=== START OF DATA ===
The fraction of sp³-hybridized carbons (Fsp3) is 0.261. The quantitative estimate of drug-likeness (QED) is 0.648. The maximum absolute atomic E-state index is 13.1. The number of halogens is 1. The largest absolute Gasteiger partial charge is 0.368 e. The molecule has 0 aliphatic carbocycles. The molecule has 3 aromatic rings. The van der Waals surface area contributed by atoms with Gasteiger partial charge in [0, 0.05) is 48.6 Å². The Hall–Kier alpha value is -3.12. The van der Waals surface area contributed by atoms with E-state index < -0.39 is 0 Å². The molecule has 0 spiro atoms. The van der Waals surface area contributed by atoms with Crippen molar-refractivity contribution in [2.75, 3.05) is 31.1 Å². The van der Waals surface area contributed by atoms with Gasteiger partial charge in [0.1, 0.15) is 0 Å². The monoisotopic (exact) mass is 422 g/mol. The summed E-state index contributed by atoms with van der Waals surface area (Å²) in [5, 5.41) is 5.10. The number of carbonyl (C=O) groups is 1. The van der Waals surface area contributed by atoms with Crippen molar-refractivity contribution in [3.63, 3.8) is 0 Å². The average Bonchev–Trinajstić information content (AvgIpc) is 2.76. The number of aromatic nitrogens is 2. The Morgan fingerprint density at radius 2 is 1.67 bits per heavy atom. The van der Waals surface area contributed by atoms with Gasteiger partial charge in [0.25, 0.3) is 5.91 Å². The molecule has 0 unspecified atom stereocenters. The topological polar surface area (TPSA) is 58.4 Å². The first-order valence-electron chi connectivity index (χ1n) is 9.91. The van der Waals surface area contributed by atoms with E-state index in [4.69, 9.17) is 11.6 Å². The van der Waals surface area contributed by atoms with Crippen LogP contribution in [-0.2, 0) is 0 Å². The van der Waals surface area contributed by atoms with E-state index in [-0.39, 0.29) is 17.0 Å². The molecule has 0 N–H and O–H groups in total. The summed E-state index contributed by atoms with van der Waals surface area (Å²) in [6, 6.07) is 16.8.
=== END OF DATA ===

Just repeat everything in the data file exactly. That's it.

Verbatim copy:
The fraction of sp³-hybridized carbons (Fsp3) is 0.261. The quantitative estimate of drug-likeness (QED) is 0.648. The maximum absolute atomic E-state index is 13.1. The number of halogens is 1. The largest absolute Gasteiger partial charge is 0.368 e. The molecule has 0 aliphatic carbocycles. The molecule has 3 aromatic rings. The van der Waals surface area contributed by atoms with Gasteiger partial charge in [0, 0.05) is 48.6 Å². The Hall–Kier alpha value is -3.12. The van der Waals surface area contributed by atoms with E-state index < -0.39 is 0 Å². The molecule has 0 spiro atoms. The van der Waals surface area contributed by atoms with Crippen molar-refractivity contribution in [2.75, 3.05) is 31.1 Å². The van der Waals surface area contributed by atoms with Gasteiger partial charge in [0.1, 0.15) is 0 Å². The monoisotopic (exact) mass is 422 g/mol. The summed E-state index contributed by atoms with van der Waals surface area (Å²) in [5, 5.41) is 5.10. The number of carbonyl (C=O) groups is 1. The van der Waals surface area contributed by atoms with Crippen molar-refractivity contribution in [3.63, 3.8) is 0 Å². The average Bonchev–Trinajstić information content (AvgIpc) is 2.76. The number of aromatic nitrogens is 2. The Morgan fingerprint density at radius 2 is 1.67 bits per heavy atom. The van der Waals surface area contributed by atoms with Gasteiger partial charge in [0.25, 0.3) is 5.91 Å². The molecule has 0 unspecified atom stereocenters. The topological polar surface area (TPSA) is 58.4 Å². The first-order valence-electron chi connectivity index (χ1n) is 9.91. The van der Waals surface area contributed by atoms with E-state index in [4.69, 9.17) is 11.6 Å². The van der Waals surface area contributed by atoms with Crippen LogP contribution in [-0.2, 0) is 0 Å². The van der Waals surface area contributed by atoms with E-state index in [-0.39, 0.29) is 17.0 Å². The molecule has 0 N–H and O–H groups in total. The summed E-state index contributed by atoms with van der Waals surface area (Å²) in [6, 6.07) is 16.8.